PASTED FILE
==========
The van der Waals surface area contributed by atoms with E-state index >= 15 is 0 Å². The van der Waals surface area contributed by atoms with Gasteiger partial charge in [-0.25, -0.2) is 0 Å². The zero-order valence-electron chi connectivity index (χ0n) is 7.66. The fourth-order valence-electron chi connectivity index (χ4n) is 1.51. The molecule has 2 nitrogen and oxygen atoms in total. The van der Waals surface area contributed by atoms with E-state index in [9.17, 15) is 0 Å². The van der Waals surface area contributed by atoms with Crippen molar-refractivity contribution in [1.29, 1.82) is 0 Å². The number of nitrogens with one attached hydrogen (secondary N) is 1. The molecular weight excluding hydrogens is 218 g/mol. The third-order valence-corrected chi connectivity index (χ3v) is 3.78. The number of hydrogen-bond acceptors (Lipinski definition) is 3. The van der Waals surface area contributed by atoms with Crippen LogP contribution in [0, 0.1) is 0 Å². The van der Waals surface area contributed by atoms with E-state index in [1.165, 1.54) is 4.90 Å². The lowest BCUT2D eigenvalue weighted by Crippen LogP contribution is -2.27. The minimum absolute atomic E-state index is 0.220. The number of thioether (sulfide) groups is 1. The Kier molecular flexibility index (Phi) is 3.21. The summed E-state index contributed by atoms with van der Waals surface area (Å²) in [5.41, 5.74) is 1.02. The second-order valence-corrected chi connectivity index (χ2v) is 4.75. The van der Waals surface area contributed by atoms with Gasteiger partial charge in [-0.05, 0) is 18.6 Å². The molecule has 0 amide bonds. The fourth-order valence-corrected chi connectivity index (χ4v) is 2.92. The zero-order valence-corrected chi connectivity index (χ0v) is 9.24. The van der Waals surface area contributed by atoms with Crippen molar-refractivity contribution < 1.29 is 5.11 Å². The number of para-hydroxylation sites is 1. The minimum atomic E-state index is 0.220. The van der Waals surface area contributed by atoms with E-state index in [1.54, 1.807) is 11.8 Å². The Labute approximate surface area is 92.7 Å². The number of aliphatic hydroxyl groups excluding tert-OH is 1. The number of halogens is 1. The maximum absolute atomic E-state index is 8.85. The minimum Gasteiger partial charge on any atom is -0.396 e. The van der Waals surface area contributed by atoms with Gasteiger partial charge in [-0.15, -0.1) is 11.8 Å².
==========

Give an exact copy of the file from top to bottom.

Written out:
The van der Waals surface area contributed by atoms with E-state index >= 15 is 0 Å². The van der Waals surface area contributed by atoms with Gasteiger partial charge in [-0.25, -0.2) is 0 Å². The zero-order valence-electron chi connectivity index (χ0n) is 7.66. The fourth-order valence-electron chi connectivity index (χ4n) is 1.51. The molecule has 2 nitrogen and oxygen atoms in total. The van der Waals surface area contributed by atoms with E-state index in [9.17, 15) is 0 Å². The van der Waals surface area contributed by atoms with Crippen molar-refractivity contribution in [1.29, 1.82) is 0 Å². The number of nitrogens with one attached hydrogen (secondary N) is 1. The molecular weight excluding hydrogens is 218 g/mol. The third-order valence-corrected chi connectivity index (χ3v) is 3.78. The number of hydrogen-bond acceptors (Lipinski definition) is 3. The van der Waals surface area contributed by atoms with Crippen LogP contribution in [0, 0.1) is 0 Å². The van der Waals surface area contributed by atoms with E-state index in [1.165, 1.54) is 4.90 Å². The lowest BCUT2D eigenvalue weighted by Crippen LogP contribution is -2.27. The minimum absolute atomic E-state index is 0.220. The number of thioether (sulfide) groups is 1. The Kier molecular flexibility index (Phi) is 3.21. The summed E-state index contributed by atoms with van der Waals surface area (Å²) in [5.41, 5.74) is 1.02. The second-order valence-corrected chi connectivity index (χ2v) is 4.75. The van der Waals surface area contributed by atoms with Gasteiger partial charge in [-0.05, 0) is 18.6 Å². The molecule has 0 amide bonds. The fourth-order valence-corrected chi connectivity index (χ4v) is 2.92. The zero-order valence-corrected chi connectivity index (χ0v) is 9.24. The van der Waals surface area contributed by atoms with Crippen molar-refractivity contribution < 1.29 is 5.11 Å². The number of para-hydroxylation sites is 1. The minimum atomic E-state index is 0.220. The van der Waals surface area contributed by atoms with E-state index in [1.54, 1.807) is 11.8 Å². The Labute approximate surface area is 92.7 Å². The number of aliphatic hydroxyl groups excluding tert-OH is 1. The number of halogens is 1. The maximum absolute atomic E-state index is 8.85. The minimum Gasteiger partial charge on any atom is -0.396 e. The van der Waals surface area contributed by atoms with Gasteiger partial charge in [-0.15, -0.1) is 11.8 Å².